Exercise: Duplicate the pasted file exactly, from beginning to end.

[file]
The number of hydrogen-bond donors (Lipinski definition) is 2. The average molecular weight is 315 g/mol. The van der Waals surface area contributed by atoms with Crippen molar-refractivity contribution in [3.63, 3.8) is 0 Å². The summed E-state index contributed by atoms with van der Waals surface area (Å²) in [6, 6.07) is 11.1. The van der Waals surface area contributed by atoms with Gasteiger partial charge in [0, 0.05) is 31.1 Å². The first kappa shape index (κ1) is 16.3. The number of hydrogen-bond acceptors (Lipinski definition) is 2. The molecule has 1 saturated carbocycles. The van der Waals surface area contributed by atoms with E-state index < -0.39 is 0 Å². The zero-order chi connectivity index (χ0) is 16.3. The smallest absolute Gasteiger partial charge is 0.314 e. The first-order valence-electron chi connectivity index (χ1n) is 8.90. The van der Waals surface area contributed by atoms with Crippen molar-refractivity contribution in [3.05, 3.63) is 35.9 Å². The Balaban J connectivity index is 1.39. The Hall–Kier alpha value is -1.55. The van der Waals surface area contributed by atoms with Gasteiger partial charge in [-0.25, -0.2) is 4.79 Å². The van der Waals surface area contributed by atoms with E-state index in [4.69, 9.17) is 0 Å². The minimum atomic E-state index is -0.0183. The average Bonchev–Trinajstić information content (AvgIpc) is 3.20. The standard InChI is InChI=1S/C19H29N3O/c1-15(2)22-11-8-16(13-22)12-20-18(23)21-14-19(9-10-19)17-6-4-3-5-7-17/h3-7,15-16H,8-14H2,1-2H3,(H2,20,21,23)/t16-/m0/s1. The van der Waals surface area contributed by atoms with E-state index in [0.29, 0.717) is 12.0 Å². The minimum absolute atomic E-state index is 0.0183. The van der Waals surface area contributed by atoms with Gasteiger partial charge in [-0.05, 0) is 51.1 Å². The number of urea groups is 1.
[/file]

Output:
The number of hydrogen-bond donors (Lipinski definition) is 2. The average molecular weight is 315 g/mol. The van der Waals surface area contributed by atoms with Crippen molar-refractivity contribution in [3.63, 3.8) is 0 Å². The summed E-state index contributed by atoms with van der Waals surface area (Å²) in [6, 6.07) is 11.1. The van der Waals surface area contributed by atoms with Gasteiger partial charge in [0, 0.05) is 31.1 Å². The first kappa shape index (κ1) is 16.3. The number of hydrogen-bond acceptors (Lipinski definition) is 2. The molecule has 1 saturated carbocycles. The van der Waals surface area contributed by atoms with E-state index < -0.39 is 0 Å². The zero-order chi connectivity index (χ0) is 16.3. The smallest absolute Gasteiger partial charge is 0.314 e. The first-order valence-electron chi connectivity index (χ1n) is 8.90. The van der Waals surface area contributed by atoms with Crippen molar-refractivity contribution in [3.05, 3.63) is 35.9 Å². The Balaban J connectivity index is 1.39. The Hall–Kier alpha value is -1.55. The van der Waals surface area contributed by atoms with Gasteiger partial charge in [-0.25, -0.2) is 4.79 Å². The van der Waals surface area contributed by atoms with E-state index in [4.69, 9.17) is 0 Å². The minimum atomic E-state index is -0.0183. The average Bonchev–Trinajstić information content (AvgIpc) is 3.20. The standard InChI is InChI=1S/C19H29N3O/c1-15(2)22-11-8-16(13-22)12-20-18(23)21-14-19(9-10-19)17-6-4-3-5-7-17/h3-7,15-16H,8-14H2,1-2H3,(H2,20,21,23)/t16-/m0/s1. The van der Waals surface area contributed by atoms with E-state index in [0.29, 0.717) is 12.0 Å². The minimum absolute atomic E-state index is 0.0183. The van der Waals surface area contributed by atoms with Gasteiger partial charge in [-0.05, 0) is 51.1 Å². The number of urea groups is 1.